I wonder if this old ad from 1924 is really about a technique for breathing better or if there is something subliminal going on? Were women really looking back then to double their breathing capacity and gain ‘perfect breath control?’ Or were they seeking something else? Methinks things haven’t changed a lot in these past 80 something years.
Are these Psycho-Expanders (what a name!) still available? Anyone out there have one? I would love to see it.
(Link for full-sized picture)


  1. Dr Mike:
    Nope don’t have one but this reminded me of something that I would like to share with your fans.
    I have asthma and it’s the only thing that I haven’t been able to cure with my low carb diet, although it’s better.
    Taking baths and showers was always a problem for me because I would have such severe asthma attacks that even thinking of hitting the shower would trigger panic attacks. However, since I was still working and dealing with people on a daily basis, showers were not optional.
    Prying the prescription pad out of my Pulminary Specialist’s hand long enough for him to do research was also not a option. So, to make a long story short, after surfing the net, the research done in Europe on Asthmatic Children and swimming pools set off lightbulbs in my head.
    Chlorine filters on my shower head and in my kitchen now made my life so much more enjoyable. Hopefully, those with breathing problems can try this to alleviate their condition.
    Thanks for passing your research along.  I’m sure others will profit from it.

  2. “…fill out the hollows of neck, shoulders, arms…”
    Hrm. As I’ve lost my nearly 60 lbs on PPLP + High Intensity Intervals, the hollows of my neck have emptied more than filled. Like I have them now. Ditto neck. Not sure what they are talking about with shoulders and arms.
    At the same time, I’m pretty sure that my lifting and Intervals have improved my lung capacity too.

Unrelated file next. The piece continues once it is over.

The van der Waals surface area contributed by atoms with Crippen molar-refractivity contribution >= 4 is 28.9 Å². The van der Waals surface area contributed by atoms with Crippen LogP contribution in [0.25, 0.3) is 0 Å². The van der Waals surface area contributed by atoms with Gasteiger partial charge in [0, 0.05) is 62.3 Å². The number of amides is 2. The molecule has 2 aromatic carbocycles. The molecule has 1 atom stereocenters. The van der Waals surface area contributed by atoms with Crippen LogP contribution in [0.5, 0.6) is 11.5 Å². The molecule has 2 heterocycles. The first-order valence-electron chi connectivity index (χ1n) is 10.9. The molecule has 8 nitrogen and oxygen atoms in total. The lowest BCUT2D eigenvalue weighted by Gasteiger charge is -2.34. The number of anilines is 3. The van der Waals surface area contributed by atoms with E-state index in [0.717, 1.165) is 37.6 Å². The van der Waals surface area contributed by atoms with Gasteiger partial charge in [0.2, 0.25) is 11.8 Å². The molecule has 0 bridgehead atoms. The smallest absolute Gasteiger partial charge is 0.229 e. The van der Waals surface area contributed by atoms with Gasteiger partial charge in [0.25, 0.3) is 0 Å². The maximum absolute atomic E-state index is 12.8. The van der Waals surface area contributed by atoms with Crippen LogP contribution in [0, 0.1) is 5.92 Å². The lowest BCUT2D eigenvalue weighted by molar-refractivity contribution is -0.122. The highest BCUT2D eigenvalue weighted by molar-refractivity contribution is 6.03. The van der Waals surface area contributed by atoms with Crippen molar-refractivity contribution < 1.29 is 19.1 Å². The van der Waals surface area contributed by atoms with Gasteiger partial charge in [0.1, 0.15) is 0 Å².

Read something about Powerlifters using a denim vest that locks their arms into a particular movement and constricts their chest a little. Since there’s no aesthetic to powerlifting, I think it’s probably more functional than the Psycho-Expander. But the title sounds like something out of powerlifting.
    Hi Max–
    Take it and run with it.  You could probably get rich selling the Psycho-Expander.  I’m sure it’s out of patent now (if it ever were patented).  Just remember to send me my small check for putting you onto it.

  3. Before the invention of the Psycho-Expander, most women were wearing corsets. Merely taking those off would allow their minds and chests to expand, without the device.
    I don’t have one of these Psycho-Expanders, but I do use my mind to breathe properly. Whenever I find myself breathing shallowly and feeling tired (usually during long hours working at at desk or computer), I consciously take 10 deep breaths, taking them in and letting them out slowly.

  4. All I can say is that if it were a century ago, I’d be a doctor who dedicated his life to the task of giving women their medically prescribed hysterical releases.
    Don’t be so sure.  Most docs back then considered it a real drag.  I’m going to post on that very thing soon. 

  5. “Enlarge the chest to its full beauty…”
    I’m thinking that was the real reason for this little number but women could order it with the rationale that they were really going to improve their breath control first and foremost. Also, rounded arms and shoulders were considered very feminine back then, hence the added appeal that all those hollows would be filled in.

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